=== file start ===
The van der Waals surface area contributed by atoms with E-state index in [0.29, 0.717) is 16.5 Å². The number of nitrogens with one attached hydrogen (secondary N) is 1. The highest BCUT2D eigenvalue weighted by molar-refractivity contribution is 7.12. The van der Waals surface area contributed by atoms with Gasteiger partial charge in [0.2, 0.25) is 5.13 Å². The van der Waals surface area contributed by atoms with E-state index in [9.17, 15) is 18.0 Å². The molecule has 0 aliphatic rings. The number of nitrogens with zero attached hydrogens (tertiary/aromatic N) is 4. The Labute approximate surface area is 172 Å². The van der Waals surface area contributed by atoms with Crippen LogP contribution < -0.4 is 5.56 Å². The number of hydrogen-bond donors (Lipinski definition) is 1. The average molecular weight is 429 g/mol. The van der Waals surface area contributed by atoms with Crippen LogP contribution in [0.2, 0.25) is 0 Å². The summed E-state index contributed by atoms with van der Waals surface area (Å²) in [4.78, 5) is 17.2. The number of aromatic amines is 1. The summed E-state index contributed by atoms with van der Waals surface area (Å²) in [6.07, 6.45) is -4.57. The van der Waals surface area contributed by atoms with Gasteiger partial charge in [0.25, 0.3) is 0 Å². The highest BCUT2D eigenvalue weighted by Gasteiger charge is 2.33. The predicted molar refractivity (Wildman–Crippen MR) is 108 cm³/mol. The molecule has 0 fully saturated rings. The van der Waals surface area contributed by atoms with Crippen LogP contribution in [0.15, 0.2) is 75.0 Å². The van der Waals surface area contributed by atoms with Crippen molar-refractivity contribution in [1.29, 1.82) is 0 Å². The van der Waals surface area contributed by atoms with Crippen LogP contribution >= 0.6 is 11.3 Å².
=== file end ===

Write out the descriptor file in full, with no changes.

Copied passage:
The van der Waals surface area contributed by atoms with E-state index in [0.29, 0.717) is 16.5 Å². The number of nitrogens with one attached hydrogen (secondary N) is 1. The highest BCUT2D eigenvalue weighted by molar-refractivity contribution is 7.12. The van der Waals surface area contributed by atoms with Gasteiger partial charge in [0.2, 0.25) is 5.13 Å². The van der Waals surface area contributed by atoms with E-state index in [9.17, 15) is 18.0 Å². The molecule has 0 aliphatic rings. The number of nitrogens with zero attached hydrogens (tertiary/aromatic N) is 4. The Labute approximate surface area is 172 Å². The van der Waals surface area contributed by atoms with Crippen LogP contribution < -0.4 is 5.56 Å². The number of hydrogen-bond donors (Lipinski definition) is 1. The average molecular weight is 429 g/mol. The van der Waals surface area contributed by atoms with Crippen LogP contribution in [0.2, 0.25) is 0 Å². The summed E-state index contributed by atoms with van der Waals surface area (Å²) in [4.78, 5) is 17.2. The number of aromatic amines is 1. The summed E-state index contributed by atoms with van der Waals surface area (Å²) in [6.07, 6.45) is -4.57. The van der Waals surface area contributed by atoms with Gasteiger partial charge in [0.25, 0.3) is 0 Å². The highest BCUT2D eigenvalue weighted by Gasteiger charge is 2.33. The predicted molar refractivity (Wildman–Crippen MR) is 108 cm³/mol. The molecule has 0 fully saturated rings. The van der Waals surface area contributed by atoms with Crippen LogP contribution in [0.15, 0.2) is 75.0 Å². The van der Waals surface area contributed by atoms with Crippen molar-refractivity contribution in [1.29, 1.82) is 0 Å². The van der Waals surface area contributed by atoms with Crippen LogP contribution >= 0.6 is 11.3 Å².